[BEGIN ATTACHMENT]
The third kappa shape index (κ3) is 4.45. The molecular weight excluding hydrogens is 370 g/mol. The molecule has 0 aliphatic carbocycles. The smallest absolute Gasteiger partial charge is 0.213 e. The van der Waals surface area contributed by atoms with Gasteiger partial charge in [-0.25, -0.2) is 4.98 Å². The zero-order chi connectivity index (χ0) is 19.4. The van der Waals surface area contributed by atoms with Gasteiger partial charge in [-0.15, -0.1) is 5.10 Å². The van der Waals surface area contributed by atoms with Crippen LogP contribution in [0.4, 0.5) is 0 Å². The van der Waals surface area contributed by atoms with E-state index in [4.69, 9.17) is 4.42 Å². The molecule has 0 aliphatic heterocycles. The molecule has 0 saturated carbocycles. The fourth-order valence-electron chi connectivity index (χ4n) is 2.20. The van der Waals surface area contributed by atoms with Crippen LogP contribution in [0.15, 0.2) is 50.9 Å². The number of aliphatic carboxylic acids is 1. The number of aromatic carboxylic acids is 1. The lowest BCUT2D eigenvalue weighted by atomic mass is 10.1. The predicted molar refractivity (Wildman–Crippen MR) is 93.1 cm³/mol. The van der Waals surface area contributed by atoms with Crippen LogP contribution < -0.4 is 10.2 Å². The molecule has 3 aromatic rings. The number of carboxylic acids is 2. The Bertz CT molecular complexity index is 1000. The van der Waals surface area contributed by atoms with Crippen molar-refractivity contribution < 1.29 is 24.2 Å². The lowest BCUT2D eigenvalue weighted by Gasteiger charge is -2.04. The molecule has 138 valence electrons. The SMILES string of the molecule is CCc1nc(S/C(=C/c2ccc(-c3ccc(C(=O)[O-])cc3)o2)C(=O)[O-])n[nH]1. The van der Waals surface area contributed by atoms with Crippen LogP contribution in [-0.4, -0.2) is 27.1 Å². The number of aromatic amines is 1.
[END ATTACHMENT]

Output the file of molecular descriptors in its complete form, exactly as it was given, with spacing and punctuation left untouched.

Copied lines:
The third kappa shape index (κ3) is 4.45. The molecular weight excluding hydrogens is 370 g/mol. The molecule has 0 aliphatic carbocycles. The smallest absolute Gasteiger partial charge is 0.213 e. The van der Waals surface area contributed by atoms with Gasteiger partial charge in [-0.25, -0.2) is 4.98 Å². The zero-order chi connectivity index (χ0) is 19.4. The van der Waals surface area contributed by atoms with Gasteiger partial charge in [-0.15, -0.1) is 5.10 Å². The van der Waals surface area contributed by atoms with Crippen LogP contribution in [0.4, 0.5) is 0 Å². The van der Waals surface area contributed by atoms with E-state index in [4.69, 9.17) is 4.42 Å². The molecule has 0 aliphatic heterocycles. The molecule has 0 saturated carbocycles. The fourth-order valence-electron chi connectivity index (χ4n) is 2.20. The van der Waals surface area contributed by atoms with Crippen LogP contribution in [0.15, 0.2) is 50.9 Å². The number of aliphatic carboxylic acids is 1. The number of aromatic carboxylic acids is 1. The lowest BCUT2D eigenvalue weighted by atomic mass is 10.1. The predicted molar refractivity (Wildman–Crippen MR) is 93.1 cm³/mol. The van der Waals surface area contributed by atoms with Crippen LogP contribution < -0.4 is 10.2 Å². The molecule has 3 aromatic rings. The number of carboxylic acids is 2. The Bertz CT molecular complexity index is 1000. The van der Waals surface area contributed by atoms with Crippen molar-refractivity contribution < 1.29 is 24.2 Å². The lowest BCUT2D eigenvalue weighted by Gasteiger charge is -2.04. The molecule has 138 valence electrons. The SMILES string of the molecule is CCc1nc(S/C(=C/c2ccc(-c3ccc(C(=O)[O-])cc3)o2)C(=O)[O-])n[nH]1. The van der Waals surface area contributed by atoms with Crippen LogP contribution in [-0.4, -0.2) is 27.1 Å². The number of aromatic amines is 1.